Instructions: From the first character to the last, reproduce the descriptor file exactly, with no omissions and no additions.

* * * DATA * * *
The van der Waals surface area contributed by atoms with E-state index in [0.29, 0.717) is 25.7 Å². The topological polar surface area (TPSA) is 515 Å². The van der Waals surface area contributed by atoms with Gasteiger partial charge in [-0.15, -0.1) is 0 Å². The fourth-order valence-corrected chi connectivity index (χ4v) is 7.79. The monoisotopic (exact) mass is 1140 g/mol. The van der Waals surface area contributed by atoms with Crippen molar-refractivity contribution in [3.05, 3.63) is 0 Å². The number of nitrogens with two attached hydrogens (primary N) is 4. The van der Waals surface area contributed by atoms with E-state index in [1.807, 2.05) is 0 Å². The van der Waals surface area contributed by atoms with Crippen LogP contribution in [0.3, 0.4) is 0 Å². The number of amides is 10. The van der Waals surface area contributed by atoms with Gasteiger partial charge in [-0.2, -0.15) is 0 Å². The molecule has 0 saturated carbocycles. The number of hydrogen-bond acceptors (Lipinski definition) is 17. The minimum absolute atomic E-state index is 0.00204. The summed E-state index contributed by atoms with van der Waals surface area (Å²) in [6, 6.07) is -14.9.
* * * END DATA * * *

The van der Waals surface area contributed by atoms with E-state index in [0.29, 0.717) is 25.7 Å². The topological polar surface area (TPSA) is 515 Å². The van der Waals surface area contributed by atoms with Gasteiger partial charge in [-0.15, -0.1) is 0 Å². The fourth-order valence-corrected chi connectivity index (χ4v) is 7.79. The monoisotopic (exact) mass is 1140 g/mol. The van der Waals surface area contributed by atoms with Crippen molar-refractivity contribution in [3.05, 3.63) is 0 Å². The number of nitrogens with two attached hydrogens (primary N) is 4. The van der Waals surface area contributed by atoms with E-state index in [1.807, 2.05) is 0 Å². The van der Waals surface area contributed by atoms with Crippen LogP contribution in [0.3, 0.4) is 0 Å². The number of amides is 10. The van der Waals surface area contributed by atoms with Gasteiger partial charge in [-0.2, -0.15) is 0 Å². The molecule has 0 saturated carbocycles. The number of hydrogen-bond acceptors (Lipinski definition) is 17. The minimum absolute atomic E-state index is 0.00204. The summed E-state index contributed by atoms with van der Waals surface area (Å²) in [6, 6.07) is -14.9.